Children today are snacking more than ever, and they're snacking all day long on junk food, says a new study by the University of North Carolina at Chapel Hill.
Childhood obesity is on the rise, and it's no surprise, considering that 27 percent of children's daily diets now consist of such junk food snacks as chips and candy.
Below are a few facts from the study:
Children--even some at a very young age--snack as frequently as three times a day.
Children eat three meals a day, but also snack on a lot of empty-calorie foods during the day.
Between 1977 and 2006, children's caloric intake from snacks increased by an average of 168 calories per day (up to 586 calories total).
They are more likely to drink fruit juice and other sugar-sweetened drinks than milk and are less likely to eat a fresh fruit or vegetable at snack time.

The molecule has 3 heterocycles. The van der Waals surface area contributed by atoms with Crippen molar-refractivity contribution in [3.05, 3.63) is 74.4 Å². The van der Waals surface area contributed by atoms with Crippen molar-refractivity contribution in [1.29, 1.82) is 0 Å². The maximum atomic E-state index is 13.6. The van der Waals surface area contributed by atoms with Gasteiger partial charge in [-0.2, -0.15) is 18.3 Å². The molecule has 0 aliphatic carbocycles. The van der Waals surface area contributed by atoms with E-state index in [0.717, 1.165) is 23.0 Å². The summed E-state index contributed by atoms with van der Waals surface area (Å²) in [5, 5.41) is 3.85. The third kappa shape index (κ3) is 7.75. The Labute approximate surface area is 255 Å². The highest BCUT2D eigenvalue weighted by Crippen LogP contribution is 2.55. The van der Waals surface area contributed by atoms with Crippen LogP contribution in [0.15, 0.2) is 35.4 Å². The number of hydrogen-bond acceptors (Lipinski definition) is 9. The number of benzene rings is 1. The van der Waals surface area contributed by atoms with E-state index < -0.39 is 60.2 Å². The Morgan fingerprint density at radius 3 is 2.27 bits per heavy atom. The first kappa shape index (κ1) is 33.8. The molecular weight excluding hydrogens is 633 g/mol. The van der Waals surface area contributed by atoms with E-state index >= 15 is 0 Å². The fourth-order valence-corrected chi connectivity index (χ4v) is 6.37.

Eating habits start at a young age, which makes it important to establish healthy eating habits, including eating fresh, healthy foods at snack time instead of junk, early on. Parents also need to set a healthy example for children to model after to prevent childhood obesity and encourage a healthy lifestyle for the entire family.
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Source: UNC Gillings School of Global Public Health